Which Joe gave his name to ‘sloppy joes’? We look at five interesting sandwiches and their lexical origins.
A task done for pleasure, not reward:‘he spent eight years rebuilding the house—a labour of love’
- ‘You're right, it was a labor of love.’
- ‘Yes, some sites are probably close enough to labours of love, created by people who have genuine day jobs who don't appear to be too interested in branching out on their own.’
- ‘Since I usually get paid by the word (except for labours of love, of course, like this review), I'm all in favour of that.’
- ‘It was a labour of love, and he liked to keep his mind busy.’
- ‘The garments on display in the North American clothing case (near the totem pole) were labours of love and skill.’
- ‘Providing care to a partner or family member, while often a labor of love, requires the skill and grace to ensure your own mental and physical well-being.’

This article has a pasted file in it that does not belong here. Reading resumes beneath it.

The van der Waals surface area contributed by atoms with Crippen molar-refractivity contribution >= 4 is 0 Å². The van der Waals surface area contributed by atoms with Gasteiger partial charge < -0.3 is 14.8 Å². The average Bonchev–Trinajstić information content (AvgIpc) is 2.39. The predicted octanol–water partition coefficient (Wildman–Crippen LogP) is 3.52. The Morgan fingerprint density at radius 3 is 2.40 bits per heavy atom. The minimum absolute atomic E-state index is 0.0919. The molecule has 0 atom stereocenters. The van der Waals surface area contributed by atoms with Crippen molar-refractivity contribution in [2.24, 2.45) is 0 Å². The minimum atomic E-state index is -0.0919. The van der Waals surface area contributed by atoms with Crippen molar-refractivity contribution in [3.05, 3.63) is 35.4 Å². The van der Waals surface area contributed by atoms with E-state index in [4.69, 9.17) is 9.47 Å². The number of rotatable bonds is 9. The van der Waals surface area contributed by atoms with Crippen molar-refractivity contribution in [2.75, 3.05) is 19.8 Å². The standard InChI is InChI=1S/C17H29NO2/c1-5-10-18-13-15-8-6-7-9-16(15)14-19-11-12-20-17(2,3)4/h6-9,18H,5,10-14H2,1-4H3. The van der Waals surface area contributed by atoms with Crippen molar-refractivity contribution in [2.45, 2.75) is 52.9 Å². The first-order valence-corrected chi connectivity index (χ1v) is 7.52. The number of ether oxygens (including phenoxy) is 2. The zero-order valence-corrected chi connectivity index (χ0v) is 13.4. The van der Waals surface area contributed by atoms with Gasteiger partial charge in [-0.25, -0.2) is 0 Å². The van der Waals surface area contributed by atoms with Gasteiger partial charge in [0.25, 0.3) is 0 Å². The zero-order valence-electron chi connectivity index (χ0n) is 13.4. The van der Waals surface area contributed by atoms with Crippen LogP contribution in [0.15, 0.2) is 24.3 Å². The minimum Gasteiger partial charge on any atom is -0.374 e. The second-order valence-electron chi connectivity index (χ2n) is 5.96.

- ‘Ian, a former factory worker, said: ‘It took me a while but it's a labour of love really.’’
- ‘But this is not all: there are many direct encouragements for our perseverance in these labours of love.’
- ‘They are labours of love with a strong sense of purpose.’
- ‘These and the other films scheduled have all been labours of love.’
We take a look at several popular, though confusing, punctuation marks.
From Afghanistan to Zimbabwe, discover surprising and intriguing language facts from around the globe.
The definitions of ‘buddy’ and ‘bro’ in the OED have recently been revised. We explore their history and increase in popularity.